By Vanessa Malone

Update: Blockstack’s Regulation A+ offering was qualified on July 10th. We discuss what this means for the industry and where we go from here in our next blog here.

Many industry thought-leaders have predicted the approval of a Regulation A+ digital securities offering (DSO) or security token offering (STO) to be in the cards this year.

The anticipation peaked on April 11th with the very public declaration that Blockstack has filed with the SEC and intends to raise up to $50 million dollars via a Reg A+ offering.

It’s important to note that filing is very different than being qualified by the SEC. A filing merely signals the intent to conduct the offering. Blockstack could still have a long way to go. It could take as long as 120 days of back and forth with the SEC to be qualified, if qualified at all. And it’s fair to assume the SEC is going to be very strict with the first offering of this nature to be approved.

Before continuing, I want to make it clear that our team is very much looking forward to the first Reg A+ DSO and wish Blockstack the best of luck for many reasons.

Up until now, the only DSOs to be conducted have been through rule 506(c) of Regulation D (Reg D) and Regulation S (Reg S). Reg D only allows accredited investors to participate, which isn’t as fun.

Reg A+ aligns much more closely with blockchain community values. For those that aren’t familiar with Reg A+, no, it’s not a new take on the popular style of music. It’s a fundraising vehicle that allows companies to generally solicit an investment opportunity to the general public. This gives the everyday investor access to early-stage investment opportunities typically reserved for high net-worth individuals. Also worth noting that securities sold in a Reg A+ offering are not restricted so investors don’t have to deal with a lock-up period like they do for Reg D.

But due to a combination of factors ranging from low-quality deals, unrealistic valuations, and little after-market support, the Reg A+ industry has stagnated.

Another reason we’re looking forward to Reg A+ DSOs is that an influx of quality offerings backed by credible companies with tangible visions and fair valuations can offer a much-needed facelift for the current Reg A+ industry.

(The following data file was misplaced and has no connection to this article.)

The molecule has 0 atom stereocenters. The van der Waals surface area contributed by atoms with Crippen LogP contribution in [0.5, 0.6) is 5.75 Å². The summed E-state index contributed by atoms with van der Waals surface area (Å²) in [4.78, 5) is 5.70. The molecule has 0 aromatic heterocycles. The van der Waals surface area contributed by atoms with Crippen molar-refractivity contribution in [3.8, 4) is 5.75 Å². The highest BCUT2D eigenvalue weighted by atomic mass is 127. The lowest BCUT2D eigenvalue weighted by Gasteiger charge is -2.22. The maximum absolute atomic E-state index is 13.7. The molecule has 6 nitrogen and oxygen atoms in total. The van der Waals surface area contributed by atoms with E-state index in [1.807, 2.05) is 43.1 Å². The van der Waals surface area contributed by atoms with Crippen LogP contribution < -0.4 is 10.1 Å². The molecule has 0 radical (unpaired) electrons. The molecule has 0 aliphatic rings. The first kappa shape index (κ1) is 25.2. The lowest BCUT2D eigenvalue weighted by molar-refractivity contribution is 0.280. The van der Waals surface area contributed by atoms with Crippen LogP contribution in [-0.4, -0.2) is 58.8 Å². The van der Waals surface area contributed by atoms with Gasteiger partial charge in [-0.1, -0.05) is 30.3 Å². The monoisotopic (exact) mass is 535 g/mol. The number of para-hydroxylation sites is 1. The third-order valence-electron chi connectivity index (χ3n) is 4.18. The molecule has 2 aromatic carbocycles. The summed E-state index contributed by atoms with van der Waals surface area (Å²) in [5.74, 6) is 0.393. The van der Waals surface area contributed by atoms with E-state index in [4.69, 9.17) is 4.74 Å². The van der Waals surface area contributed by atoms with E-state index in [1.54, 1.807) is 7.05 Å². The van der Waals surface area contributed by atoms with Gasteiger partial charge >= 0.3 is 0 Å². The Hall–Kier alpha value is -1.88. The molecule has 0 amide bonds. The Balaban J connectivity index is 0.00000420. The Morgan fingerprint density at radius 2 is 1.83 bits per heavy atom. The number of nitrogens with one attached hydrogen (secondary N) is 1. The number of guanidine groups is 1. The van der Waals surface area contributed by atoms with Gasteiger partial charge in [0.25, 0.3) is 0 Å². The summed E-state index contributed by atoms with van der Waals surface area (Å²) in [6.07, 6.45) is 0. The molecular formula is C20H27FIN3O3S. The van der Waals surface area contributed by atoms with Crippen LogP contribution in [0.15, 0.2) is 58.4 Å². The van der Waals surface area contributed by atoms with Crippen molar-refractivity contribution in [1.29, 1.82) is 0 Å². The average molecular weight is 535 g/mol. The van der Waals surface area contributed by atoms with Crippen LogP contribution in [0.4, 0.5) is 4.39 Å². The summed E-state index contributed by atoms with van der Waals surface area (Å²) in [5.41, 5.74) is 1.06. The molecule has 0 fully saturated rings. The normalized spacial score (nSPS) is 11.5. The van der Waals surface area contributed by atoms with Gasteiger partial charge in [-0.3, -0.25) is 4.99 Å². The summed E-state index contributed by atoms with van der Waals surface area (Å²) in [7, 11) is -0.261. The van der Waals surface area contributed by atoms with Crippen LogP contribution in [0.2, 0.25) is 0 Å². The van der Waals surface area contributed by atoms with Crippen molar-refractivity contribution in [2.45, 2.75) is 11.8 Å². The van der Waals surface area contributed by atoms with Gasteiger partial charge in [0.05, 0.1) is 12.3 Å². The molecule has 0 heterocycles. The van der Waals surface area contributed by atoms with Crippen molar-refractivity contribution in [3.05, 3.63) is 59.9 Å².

The same could be said vice versa. The blockchain industry is still plagued by the aftermath of ICOs. According to an Ernst & Young analysis of top ICOs responsible for gathering 87% of all proceeds from January 2018 to September 2018 , 86% of ICOs are below listing price and 30% lost all their value to date.

If we could combine the attention and deal flow that ICOs generated, high-quality deals, and necessary regulation and investor protection, both the blockchain industry and Reg A+ industry would benefit significantly.

Now back to the question posed- Will Blockstack’s Regulation A+ Filing Be Approved?

Blockstacks filing is not typical of Reg A+ for a few reasons, besides the obvious one being that it’s a token offering:

1. Blockstack is standing firm on the belief that Stacks Tokens should not be characterized as either debt or equity under the securities laws

Reg A+ was specifically designed for eligible companies to offer debt or equities securities, or securities convertible into debt or equity such as options and warrants.

Blockstack claims the tokens don’t share the characteristics as might be expected for a traditional debt or equity instrument. We’ll see what the SEC thinks about that one but this plays into the next point of interest.

2. Blockstack is not engaging a Transfer Agent despite the mandate that issuers conducting a Tier ll offering under Reg A+ must engage one.

Now, this is the one that really stood out. The SEC mandates that issuers conducting a Tier ll offering under Reg A+ must engage the services of a stock transfer agent who is registered with the SEC as outlined in Section 17A of the Exchange Act unless 12(g) exempt.